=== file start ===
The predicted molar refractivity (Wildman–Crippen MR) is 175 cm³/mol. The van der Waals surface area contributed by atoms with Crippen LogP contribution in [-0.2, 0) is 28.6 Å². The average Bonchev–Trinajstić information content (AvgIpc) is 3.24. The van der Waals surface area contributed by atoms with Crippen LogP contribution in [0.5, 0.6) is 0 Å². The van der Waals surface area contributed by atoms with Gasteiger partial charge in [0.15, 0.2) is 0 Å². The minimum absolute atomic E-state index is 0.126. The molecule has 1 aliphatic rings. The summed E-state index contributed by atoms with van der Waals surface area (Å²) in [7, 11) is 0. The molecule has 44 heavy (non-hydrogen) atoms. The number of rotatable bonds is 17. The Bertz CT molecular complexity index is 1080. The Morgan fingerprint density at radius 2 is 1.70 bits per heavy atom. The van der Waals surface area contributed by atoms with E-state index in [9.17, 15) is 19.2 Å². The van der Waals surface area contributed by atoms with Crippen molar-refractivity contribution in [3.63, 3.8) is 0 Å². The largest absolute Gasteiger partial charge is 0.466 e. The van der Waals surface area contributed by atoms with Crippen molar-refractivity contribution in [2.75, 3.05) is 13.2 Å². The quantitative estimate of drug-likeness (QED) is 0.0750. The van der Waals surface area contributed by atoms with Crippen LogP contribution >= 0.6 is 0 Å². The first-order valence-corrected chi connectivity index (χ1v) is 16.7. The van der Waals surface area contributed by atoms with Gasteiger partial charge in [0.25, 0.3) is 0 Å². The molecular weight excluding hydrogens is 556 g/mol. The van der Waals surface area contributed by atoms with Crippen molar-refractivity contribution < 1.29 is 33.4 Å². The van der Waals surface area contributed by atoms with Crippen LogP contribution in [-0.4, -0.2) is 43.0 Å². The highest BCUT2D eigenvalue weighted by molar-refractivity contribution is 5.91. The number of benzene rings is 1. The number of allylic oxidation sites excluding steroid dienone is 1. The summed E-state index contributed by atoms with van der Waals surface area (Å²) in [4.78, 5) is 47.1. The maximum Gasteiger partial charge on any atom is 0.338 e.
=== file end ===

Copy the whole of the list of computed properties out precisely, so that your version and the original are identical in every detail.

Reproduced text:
The predicted molar refractivity (Wildman–Crippen MR) is 175 cm³/mol. The van der Waals surface area contributed by atoms with Crippen LogP contribution in [-0.2, 0) is 28.6 Å². The average Bonchev–Trinajstić information content (AvgIpc) is 3.24. The van der Waals surface area contributed by atoms with Crippen LogP contribution in [0.5, 0.6) is 0 Å². The van der Waals surface area contributed by atoms with Gasteiger partial charge in [0.15, 0.2) is 0 Å². The minimum absolute atomic E-state index is 0.126. The molecule has 1 aliphatic rings. The summed E-state index contributed by atoms with van der Waals surface area (Å²) in [7, 11) is 0. The molecule has 44 heavy (non-hydrogen) atoms. The number of rotatable bonds is 17. The Bertz CT molecular complexity index is 1080. The Morgan fingerprint density at radius 2 is 1.70 bits per heavy atom. The van der Waals surface area contributed by atoms with E-state index in [9.17, 15) is 19.2 Å². The van der Waals surface area contributed by atoms with Crippen molar-refractivity contribution in [3.63, 3.8) is 0 Å². The largest absolute Gasteiger partial charge is 0.466 e. The van der Waals surface area contributed by atoms with Crippen molar-refractivity contribution in [2.75, 3.05) is 13.2 Å². The quantitative estimate of drug-likeness (QED) is 0.0750. The van der Waals surface area contributed by atoms with Crippen LogP contribution >= 0.6 is 0 Å². The first-order valence-corrected chi connectivity index (χ1v) is 16.7. The van der Waals surface area contributed by atoms with Gasteiger partial charge in [0.25, 0.3) is 0 Å². The molecular weight excluding hydrogens is 556 g/mol. The van der Waals surface area contributed by atoms with Crippen molar-refractivity contribution < 1.29 is 33.4 Å². The van der Waals surface area contributed by atoms with Crippen LogP contribution in [-0.4, -0.2) is 43.0 Å². The highest BCUT2D eigenvalue weighted by molar-refractivity contribution is 5.91. The number of benzene rings is 1. The number of allylic oxidation sites excluding steroid dienone is 1. The summed E-state index contributed by atoms with van der Waals surface area (Å²) in [4.78, 5) is 47.1. The maximum Gasteiger partial charge on any atom is 0.338 e.